birds & birding

Peregrine Falcon at Croton Point Park. Photo: Jeffrey Seneca
Peregrine Falcon at Croton Point Park.
Photo: Jeffrey Seneca

Westchester County has a rich diversity of bird life. With the Hudson River to the west and the Long Island Sound to the east, Westchester is in the middle of fall and spring migration flyways.

As of 2021, 374 species of birds have been identified in Westchester County.

With eight Audubon chapters in the lower Hudson Valley plus three bird clubs to our north, the Westchester County park system and several private wildlife sanctuaries, there are many opportunities for you to explore birding here.

come bird chat with us!

At the start of the COVID pandemic in spring 2020, we started a Bird Chat on Zoom for area birders. We’ve continued this into 2021 and now an average of 80 regional birders and bird photographers join us online twice monthly on Tuesday nights.

links to find out more

come birding with us!

Saw Mill River Audubon typically offers more than 150 field trips a year to the general public, to area school classes and to community groups. Beginners are encouraged and we have classroom qualities of binoculars for free loan.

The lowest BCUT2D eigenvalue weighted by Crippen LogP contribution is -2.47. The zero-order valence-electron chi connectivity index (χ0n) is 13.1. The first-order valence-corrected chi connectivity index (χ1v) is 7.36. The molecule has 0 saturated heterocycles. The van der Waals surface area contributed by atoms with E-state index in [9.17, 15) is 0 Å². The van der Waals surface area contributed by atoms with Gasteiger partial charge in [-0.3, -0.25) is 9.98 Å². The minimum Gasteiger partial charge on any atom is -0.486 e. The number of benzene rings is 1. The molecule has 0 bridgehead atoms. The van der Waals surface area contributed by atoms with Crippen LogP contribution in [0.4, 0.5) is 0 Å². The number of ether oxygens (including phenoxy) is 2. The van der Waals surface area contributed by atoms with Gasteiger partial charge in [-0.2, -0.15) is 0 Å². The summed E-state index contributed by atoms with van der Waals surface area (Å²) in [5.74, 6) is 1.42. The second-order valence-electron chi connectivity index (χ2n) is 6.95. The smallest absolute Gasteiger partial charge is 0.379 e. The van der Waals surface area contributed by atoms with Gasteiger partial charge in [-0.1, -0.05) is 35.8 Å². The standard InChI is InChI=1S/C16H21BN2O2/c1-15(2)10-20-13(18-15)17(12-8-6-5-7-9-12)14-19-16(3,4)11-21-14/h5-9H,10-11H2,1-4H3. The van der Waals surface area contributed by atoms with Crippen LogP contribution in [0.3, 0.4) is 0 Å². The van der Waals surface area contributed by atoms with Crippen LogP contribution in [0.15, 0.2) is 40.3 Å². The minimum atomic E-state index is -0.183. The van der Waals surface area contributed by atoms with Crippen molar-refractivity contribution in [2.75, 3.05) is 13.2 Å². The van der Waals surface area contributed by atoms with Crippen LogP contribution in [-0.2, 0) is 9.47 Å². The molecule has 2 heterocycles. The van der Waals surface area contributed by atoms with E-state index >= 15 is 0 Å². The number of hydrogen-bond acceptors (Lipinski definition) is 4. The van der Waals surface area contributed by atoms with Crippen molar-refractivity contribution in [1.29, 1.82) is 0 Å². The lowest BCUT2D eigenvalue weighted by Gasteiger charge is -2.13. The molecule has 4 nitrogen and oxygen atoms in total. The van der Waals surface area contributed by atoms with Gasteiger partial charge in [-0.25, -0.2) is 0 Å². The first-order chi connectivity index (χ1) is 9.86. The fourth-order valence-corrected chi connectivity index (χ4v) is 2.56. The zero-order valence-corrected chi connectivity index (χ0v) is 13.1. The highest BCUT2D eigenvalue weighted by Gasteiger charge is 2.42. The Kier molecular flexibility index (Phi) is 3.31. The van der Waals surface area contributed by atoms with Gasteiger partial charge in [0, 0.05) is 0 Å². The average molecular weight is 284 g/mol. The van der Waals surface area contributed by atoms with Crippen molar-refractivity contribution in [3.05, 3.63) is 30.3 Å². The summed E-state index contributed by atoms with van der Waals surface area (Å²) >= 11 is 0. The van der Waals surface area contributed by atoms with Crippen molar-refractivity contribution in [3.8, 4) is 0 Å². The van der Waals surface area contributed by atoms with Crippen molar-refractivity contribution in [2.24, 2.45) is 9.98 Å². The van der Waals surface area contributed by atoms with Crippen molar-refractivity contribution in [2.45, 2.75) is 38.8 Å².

We offer Zoom-based workshop on Birding 101 and Raptors for Rookies and other birding topics. See schedule of workshops and link to registration & Zoom info. Download our Birding 101 handout for more ways to learn about birding.

Find out more about our
public field trips
and youth field trips

Birders at Croton Point. Photo: SMRA/Anne Swaim
Birders at Croton Point.
Photo: SMRA/Anne Swaim

helpful birding resources

We think that the Cornell Lab of Ornithology is the top resource for learning about birding, bird feeding, bird houses and more.

use eBird to make a difference

Adding our bird sightings to eBird helps to track the health of bird populations and habitats. Saw Mill River Audubon records all our field trip sightings on eBird.

how birders and birding make a difference

Birding connects us with the habitats around us and the changing seasons. Birding also helps to monitor the health of local habitats because the presence (or absence) of birds can be an indication of habitat quality. Many birders are involved in community science projects such as eBird, the NYS Breeding Bird Atlas, Christmas Bird Counts and nest box surveys.

Roger Tory Peterson, author of the first Field Guide to the Birds, noted that “the observation of birds leads inevitably to environmental awareness.”